NEWSLETTER - FEBRUARY 2012
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VICOMTE IN THE KITCHEN
The supermarkets seemed a bit quiet this last month or
so, with nothing much of interest or exciting to talk about,
therefore I thought by way of a change something a little
different might appeal . . .
I have always loved books and there is nothing I like doing
more than spending an afternoon going around charity shops
or second-hand book shops to see if I can find old recipe
or cooking books. Most of the time they are mass produced
or poor quality but every so often something out of the ordinary
appears. One such book which I would put under the category
strange is The Vicomte in the Kitchen written
by the Vicomte de Mauduit and published in 1933.
There were second, third and fourth impressions published
in each of the subsequent years before in 1937 the First
Cheap Edition was published! Needless to say my copy
is one of the cheap editions . . . hardback but with paper
quality that feels almost like the texture of blotting paper
(if you are old enough to remember blotting paper).
The Noblesse Oblige written by Frances, Countess of Warwick
in her final paragraph wrote:
I envy the Vicomte de Mauduit his knowledge and
enthusiasm; I will ask my cook to follow in his wise footsteps.
Every man who tries to raise the standard of our cookery
deserves well of our country, and the Vicomte de Mauduit
will strengthen the entente cordiale.
The Introduction written by Elizabeth Craig, a more familiar
name in cooking, goes on to say:
Let me introduce you to The Vicomte in the Kitchen,
and his cuisine, which is after my own heart.
Few cookery books written in English interest me. They
are usually too much alike. But The Vicomte in the Kitchen
is full of original touches. It is a book neither the cook
nor the gourmet can ignore.
Every woman who covets the title of a perfect hostess
will find it her right hand. Every woman who is content
to be a perfect housewife will find it invaluable.
I congratulate the Vicomte de Mauduit on his latest
achievement. If the British housewife takes it to her heart
there will be no more dull meals. The Vicomte sees to that.
I will not quote the whole of the Preface by the author but
one paragraph does strike a chord:
Cookery, in my opinion,should not only be regarded
as an art, but as the finset art. It should be on the curriculum
of every school, and should,I think, take precedence over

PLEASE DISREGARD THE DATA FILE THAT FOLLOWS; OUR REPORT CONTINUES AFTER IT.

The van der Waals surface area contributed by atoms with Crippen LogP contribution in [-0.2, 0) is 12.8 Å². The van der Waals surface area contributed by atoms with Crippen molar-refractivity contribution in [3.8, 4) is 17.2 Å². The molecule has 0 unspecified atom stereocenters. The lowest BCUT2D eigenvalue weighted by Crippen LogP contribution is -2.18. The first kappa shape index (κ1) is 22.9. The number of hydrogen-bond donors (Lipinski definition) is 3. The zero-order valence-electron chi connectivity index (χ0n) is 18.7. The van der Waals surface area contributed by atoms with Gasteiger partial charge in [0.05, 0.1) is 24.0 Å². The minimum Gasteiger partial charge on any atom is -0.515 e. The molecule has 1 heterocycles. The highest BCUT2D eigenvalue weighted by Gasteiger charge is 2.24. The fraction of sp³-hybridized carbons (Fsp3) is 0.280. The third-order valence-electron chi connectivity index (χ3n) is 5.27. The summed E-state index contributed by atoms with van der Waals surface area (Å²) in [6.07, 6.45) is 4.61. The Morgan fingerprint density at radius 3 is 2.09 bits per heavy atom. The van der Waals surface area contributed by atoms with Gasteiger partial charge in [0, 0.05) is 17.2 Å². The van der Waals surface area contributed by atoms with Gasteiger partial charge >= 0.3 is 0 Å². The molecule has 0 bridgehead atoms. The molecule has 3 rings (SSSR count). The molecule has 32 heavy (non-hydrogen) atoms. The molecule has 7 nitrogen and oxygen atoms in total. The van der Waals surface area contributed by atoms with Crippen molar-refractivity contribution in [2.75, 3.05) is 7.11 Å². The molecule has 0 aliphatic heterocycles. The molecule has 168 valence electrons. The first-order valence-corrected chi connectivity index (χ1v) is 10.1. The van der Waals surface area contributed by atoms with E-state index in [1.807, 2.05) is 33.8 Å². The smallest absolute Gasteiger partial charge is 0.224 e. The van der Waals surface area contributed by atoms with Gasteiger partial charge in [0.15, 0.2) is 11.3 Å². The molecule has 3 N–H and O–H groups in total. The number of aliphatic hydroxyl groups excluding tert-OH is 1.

algebra, and even over sport.
So what about an example or two?
There are no lists of ingredients in the recipes and I have
typed them in the style they appear in the book. And do not
worry . . . no sparrows were harmed in the making of the first
Melt one tablespoonful of butter in a frying pan, when
hot add three tablespoonfuls of minced beef, three tablespoonfuls
of minced bacon, three tablespoonfuls of minced pork, and
three tablespoonfuls of minced mushrooms. Season with salt,
pepper, and one teaspoonful of chopped tarragon. Mix well
together with the yolk of an egg, then boil the leaves from
a heart of small cabbage, or lettuce; after ten minutes
of boiling strain them and stuff each one with some of the
mixture. Roll and tie like beef olives.
In another saucepan melt one tablespoonful of butter, add
the "sparrows", move them about till well browned,
then pour in three tablespoonfuls of good brown stock, cover
and simmer for one hour and a quarter. At the end of that
time, stir in three tablespoonfuls of thick cream for three
minutes, then serve as an entrée hot with the sauce,
or for hors-d'oeuvres allow to cool in its sauce.
MOGLAI MURGHI BIRIANNI
(MOGUL CHICKEN PILLAFF)
In a large saucepan melt one ounce of butter and fry in
it two small sliced onions and a little sliced garlic. Stir
till golden, but do not allow it to brown, then stir in
a few chopped almonds (blanched), cloves, raisins, peppercorns
and cinnamon, also a soupçon (ever so little) of
powder of chillies, and salt and cayenne.
Now cut up a young tender chicken, and fry it in the mixture
till nearly cooked, when you add half a pound of rice which
has been well washed and soaked. Add some good stock to
cover the rice well over one inch above it, and simmer gently
till the rice is palatable.
I have not tested either of the recipes but if someone would
like to have a go I would love to hear how they turn out.
THE GOOD LIFE IN SPAIN
chorizo is without doubt the most famous of all Spanish sausages.
Chorizo comes in a whole array of varieties from smoked chorizo
from the north to unsmoked, more spicy versions from the south.
Orce chorizo is made in Andalucia by a small family run butchers